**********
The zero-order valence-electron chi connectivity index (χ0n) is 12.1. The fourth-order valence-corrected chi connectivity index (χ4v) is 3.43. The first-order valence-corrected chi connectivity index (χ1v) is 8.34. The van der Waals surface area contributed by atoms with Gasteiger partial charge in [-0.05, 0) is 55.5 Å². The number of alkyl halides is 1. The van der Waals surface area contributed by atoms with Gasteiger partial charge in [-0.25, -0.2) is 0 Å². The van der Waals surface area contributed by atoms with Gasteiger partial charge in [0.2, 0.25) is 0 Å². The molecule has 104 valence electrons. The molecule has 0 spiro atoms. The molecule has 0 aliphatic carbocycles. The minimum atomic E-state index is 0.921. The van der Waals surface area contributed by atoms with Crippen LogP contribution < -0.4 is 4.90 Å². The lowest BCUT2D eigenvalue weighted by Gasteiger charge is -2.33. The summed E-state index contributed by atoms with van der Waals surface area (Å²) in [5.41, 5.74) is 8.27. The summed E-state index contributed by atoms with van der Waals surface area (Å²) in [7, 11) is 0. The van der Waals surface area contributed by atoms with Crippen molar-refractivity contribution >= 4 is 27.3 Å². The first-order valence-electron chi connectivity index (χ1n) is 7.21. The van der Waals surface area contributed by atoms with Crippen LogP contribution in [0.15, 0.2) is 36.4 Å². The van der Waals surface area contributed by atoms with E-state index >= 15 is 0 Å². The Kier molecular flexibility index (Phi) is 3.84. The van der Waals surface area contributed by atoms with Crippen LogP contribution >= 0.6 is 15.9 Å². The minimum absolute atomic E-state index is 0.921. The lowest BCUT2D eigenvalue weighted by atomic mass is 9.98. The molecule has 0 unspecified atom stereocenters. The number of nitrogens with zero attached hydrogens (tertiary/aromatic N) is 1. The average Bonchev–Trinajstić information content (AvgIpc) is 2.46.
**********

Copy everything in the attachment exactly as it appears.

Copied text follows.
The zero-order valence-electron chi connectivity index (χ0n) is 12.1. The fourth-order valence-corrected chi connectivity index (χ4v) is 3.43. The first-order valence-corrected chi connectivity index (χ1v) is 8.34. The van der Waals surface area contributed by atoms with Gasteiger partial charge in [-0.05, 0) is 55.5 Å². The number of alkyl halides is 1. The van der Waals surface area contributed by atoms with Gasteiger partial charge in [-0.25, -0.2) is 0 Å². The van der Waals surface area contributed by atoms with Gasteiger partial charge in [0.2, 0.25) is 0 Å². The molecule has 104 valence electrons. The molecule has 0 spiro atoms. The molecule has 0 aliphatic carbocycles. The minimum atomic E-state index is 0.921. The van der Waals surface area contributed by atoms with Crippen LogP contribution < -0.4 is 4.90 Å². The lowest BCUT2D eigenvalue weighted by Gasteiger charge is -2.33. The summed E-state index contributed by atoms with van der Waals surface area (Å²) in [5.41, 5.74) is 8.27. The summed E-state index contributed by atoms with van der Waals surface area (Å²) in [7, 11) is 0. The van der Waals surface area contributed by atoms with Crippen molar-refractivity contribution >= 4 is 27.3 Å². The first-order valence-electron chi connectivity index (χ1n) is 7.21. The van der Waals surface area contributed by atoms with Crippen LogP contribution in [0.15, 0.2) is 36.4 Å². The van der Waals surface area contributed by atoms with E-state index >= 15 is 0 Å². The Kier molecular flexibility index (Phi) is 3.84. The van der Waals surface area contributed by atoms with Crippen LogP contribution >= 0.6 is 15.9 Å². The minimum absolute atomic E-state index is 0.921. The lowest BCUT2D eigenvalue weighted by atomic mass is 9.98. The molecule has 0 unspecified atom stereocenters. The number of nitrogens with zero attached hydrogens (tertiary/aromatic N) is 1. The average Bonchev–Trinajstić information content (AvgIpc) is 2.46.